Audience question: Can you talk with detachment yet about the failure of Enjoy you enjoy, and has it deterred you from writing for the stage recently?

AB: It's not deterred me. It may have kind of damaged me so that I - that may be why I find it very difficult to get beyond the first twenty minutes. I mean - I'm detached about it in the sense that if we made mistakes with it, we all of us made them, it wasn't - I mean for instance I'm much less detached about my second play, Getting On, where I had a terrific rumpus with Kenneth More. But, Getting On, if we made mistakes, we made them in good faith.

But again I think it was disliked because people want you to write the play that you've just written, the last play, they want you to re-write that. They didn't - I mean I tell myself this - they didn't like a play which began seemingly as a naturalistic play, then turned into a much more, as it were, realistic one with naturalism thrown out of the window. But I find it ironic some of the things that have happened since. I should explain; Enjoy is a play about a couple in the north and the son - and again the identification is a fairly easy one, but not exactly right - the son comes back in drag, disguised as a social worker [Laughter].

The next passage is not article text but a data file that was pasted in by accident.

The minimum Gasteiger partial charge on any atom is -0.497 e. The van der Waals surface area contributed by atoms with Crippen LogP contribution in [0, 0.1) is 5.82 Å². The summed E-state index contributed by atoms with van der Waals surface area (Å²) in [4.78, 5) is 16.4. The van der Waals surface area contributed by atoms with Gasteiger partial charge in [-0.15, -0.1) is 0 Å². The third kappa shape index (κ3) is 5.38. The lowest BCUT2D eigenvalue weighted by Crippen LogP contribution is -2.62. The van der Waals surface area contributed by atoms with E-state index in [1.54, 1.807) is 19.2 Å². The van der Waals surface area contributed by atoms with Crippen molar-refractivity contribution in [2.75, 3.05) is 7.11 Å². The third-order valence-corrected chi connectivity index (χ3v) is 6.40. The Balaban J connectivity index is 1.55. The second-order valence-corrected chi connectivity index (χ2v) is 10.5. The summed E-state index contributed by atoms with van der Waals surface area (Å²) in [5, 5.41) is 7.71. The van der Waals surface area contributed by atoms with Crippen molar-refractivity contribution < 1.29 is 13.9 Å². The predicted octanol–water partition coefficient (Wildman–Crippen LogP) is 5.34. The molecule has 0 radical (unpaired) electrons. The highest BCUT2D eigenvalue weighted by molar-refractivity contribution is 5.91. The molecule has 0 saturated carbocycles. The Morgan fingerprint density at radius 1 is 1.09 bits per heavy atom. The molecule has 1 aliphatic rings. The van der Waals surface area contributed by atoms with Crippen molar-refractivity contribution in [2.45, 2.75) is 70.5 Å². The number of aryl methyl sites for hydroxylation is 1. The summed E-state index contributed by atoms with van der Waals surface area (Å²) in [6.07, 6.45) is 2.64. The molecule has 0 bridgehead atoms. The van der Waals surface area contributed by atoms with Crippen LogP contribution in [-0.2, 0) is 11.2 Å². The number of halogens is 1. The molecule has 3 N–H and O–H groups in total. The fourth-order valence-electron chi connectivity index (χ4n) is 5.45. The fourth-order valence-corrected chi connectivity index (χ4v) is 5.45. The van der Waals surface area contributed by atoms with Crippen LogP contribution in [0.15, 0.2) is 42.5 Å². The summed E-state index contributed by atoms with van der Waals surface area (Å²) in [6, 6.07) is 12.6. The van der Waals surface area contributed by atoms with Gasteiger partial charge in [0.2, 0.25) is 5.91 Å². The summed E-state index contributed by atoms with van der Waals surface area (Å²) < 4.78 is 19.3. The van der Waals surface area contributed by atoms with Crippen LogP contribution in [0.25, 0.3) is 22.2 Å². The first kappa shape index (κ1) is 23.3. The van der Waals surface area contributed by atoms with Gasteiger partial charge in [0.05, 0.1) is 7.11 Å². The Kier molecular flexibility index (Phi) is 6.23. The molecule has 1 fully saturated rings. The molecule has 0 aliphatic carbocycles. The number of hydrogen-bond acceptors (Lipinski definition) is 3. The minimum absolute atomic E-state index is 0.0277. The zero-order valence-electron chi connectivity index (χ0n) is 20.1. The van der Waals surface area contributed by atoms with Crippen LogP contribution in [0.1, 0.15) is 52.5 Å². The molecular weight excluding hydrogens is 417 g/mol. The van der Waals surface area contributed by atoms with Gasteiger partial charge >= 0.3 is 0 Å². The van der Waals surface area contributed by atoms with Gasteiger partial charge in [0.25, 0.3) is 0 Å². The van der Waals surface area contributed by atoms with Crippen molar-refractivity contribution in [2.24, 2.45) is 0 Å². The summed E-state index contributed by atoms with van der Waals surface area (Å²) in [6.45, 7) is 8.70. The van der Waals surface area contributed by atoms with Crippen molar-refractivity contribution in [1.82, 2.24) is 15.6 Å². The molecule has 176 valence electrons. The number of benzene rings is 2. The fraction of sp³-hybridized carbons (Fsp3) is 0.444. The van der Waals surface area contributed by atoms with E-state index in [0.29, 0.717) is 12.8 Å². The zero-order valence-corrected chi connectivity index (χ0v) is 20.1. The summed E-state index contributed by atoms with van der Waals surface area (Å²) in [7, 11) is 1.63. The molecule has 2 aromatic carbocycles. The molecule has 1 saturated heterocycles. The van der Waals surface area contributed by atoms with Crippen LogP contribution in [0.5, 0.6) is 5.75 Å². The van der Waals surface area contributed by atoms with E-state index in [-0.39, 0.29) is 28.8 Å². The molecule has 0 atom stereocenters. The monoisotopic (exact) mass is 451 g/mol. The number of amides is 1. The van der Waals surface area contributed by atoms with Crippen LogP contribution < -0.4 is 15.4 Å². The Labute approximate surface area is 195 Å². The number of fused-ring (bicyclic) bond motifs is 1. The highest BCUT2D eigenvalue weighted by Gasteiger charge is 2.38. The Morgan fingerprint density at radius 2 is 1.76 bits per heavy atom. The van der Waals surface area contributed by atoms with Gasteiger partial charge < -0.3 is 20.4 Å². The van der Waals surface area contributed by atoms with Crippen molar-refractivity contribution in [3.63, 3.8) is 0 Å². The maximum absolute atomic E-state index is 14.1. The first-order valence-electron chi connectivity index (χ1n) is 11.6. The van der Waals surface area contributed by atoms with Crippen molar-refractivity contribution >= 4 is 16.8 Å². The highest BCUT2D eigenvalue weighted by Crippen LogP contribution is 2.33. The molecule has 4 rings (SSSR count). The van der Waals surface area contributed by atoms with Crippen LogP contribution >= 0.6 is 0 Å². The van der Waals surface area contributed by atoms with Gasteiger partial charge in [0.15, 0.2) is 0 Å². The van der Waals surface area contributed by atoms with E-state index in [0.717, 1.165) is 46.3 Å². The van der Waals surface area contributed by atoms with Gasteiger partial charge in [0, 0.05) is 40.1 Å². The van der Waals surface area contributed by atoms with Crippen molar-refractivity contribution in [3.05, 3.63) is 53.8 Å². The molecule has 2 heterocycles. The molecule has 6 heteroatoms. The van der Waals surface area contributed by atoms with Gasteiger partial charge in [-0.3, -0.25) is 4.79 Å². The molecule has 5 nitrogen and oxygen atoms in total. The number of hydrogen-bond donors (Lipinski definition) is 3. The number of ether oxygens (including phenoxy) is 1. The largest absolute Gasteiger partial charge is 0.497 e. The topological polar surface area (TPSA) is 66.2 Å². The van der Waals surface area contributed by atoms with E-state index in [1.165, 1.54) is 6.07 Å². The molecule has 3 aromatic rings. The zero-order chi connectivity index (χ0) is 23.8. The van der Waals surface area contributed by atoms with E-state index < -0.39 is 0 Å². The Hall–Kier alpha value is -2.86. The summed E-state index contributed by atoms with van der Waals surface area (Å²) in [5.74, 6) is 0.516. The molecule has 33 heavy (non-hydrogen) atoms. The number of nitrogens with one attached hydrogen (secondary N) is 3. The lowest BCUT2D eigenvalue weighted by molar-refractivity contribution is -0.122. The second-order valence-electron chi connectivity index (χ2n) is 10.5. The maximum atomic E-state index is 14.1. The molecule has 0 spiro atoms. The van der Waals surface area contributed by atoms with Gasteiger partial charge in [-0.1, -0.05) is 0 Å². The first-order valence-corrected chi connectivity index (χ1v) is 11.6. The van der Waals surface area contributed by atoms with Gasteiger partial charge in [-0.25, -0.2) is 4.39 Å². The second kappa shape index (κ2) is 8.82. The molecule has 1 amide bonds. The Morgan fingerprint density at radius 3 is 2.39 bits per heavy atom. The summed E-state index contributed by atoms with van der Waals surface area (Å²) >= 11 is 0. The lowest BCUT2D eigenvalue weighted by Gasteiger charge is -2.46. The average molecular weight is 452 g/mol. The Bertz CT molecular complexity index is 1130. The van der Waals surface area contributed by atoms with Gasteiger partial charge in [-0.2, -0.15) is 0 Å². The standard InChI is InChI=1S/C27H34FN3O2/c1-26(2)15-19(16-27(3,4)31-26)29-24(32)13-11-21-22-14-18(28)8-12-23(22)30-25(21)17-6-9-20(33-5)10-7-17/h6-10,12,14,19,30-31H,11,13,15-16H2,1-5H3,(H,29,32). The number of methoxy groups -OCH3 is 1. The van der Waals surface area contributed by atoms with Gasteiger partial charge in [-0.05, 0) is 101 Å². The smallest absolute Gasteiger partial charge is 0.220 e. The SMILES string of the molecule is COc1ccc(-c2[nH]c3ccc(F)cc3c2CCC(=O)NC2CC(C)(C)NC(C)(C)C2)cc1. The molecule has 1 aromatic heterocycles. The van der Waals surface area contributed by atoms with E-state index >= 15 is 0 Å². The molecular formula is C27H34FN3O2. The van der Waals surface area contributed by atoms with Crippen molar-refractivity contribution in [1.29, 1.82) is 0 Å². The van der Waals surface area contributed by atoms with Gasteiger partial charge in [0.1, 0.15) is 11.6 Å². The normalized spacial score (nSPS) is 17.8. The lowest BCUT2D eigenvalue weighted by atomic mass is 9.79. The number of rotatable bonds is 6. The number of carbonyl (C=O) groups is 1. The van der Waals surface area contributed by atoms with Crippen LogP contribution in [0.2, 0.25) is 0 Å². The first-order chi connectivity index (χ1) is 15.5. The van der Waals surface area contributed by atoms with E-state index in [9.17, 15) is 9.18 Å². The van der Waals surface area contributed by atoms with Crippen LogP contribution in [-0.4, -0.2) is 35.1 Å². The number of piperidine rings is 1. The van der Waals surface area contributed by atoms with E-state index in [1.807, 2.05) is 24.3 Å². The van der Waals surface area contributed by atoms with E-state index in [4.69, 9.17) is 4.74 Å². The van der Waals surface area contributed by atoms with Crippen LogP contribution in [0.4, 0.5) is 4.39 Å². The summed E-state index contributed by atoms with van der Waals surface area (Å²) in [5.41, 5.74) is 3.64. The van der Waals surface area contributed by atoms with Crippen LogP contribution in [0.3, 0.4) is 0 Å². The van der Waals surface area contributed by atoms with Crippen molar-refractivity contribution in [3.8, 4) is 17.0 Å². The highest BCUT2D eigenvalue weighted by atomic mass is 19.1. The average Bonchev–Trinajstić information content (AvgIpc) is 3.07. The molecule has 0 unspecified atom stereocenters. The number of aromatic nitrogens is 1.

It has, I think, one of the funniest scenes I've ever written in it, but it was generally disliked. In the end, the couple and - the house is transferred lock, stock and barrel to a museum, and the mother goes to live in the house in the museum as part of the exhibit[Laughter]. Now, you laugh, but I - I was taken to task for this by all sorts of people - but I've seen two instances since. One I remember specifically, where a couple who lived in a prefab, and the prefab was transferred lock, stock and barrel to the museum, and I think they went to be on duty in the prefab twice a week in the museum. [Laughter] And I was told this was expressionism and I don't know what else, that it was absurd.

I'd like to - as always the things that fail are the ones that you have a lot of affection for. In the same way I've got a lot of affection for the The Old Crowd which very few people like.

Click titles to see or read more

Audio & Video Clips
1. Meeting T.S. Eliot (3:26)
2. The writer in disguise (1:22)
3. A Northern writer (2:32)
4. Working with Lindsay Anderson (2:15)
5. Naturalism and audiences (3:30)
Private Function, A (1984)
Afternoon Off (1979)
Me! I'm Afraid of Virginia Woolf (1978)
Old Crowd, The (1979)
One Fine Day (1979)
Anderson, Lindsay (1923-1994)
Bennett, Alan (1934-)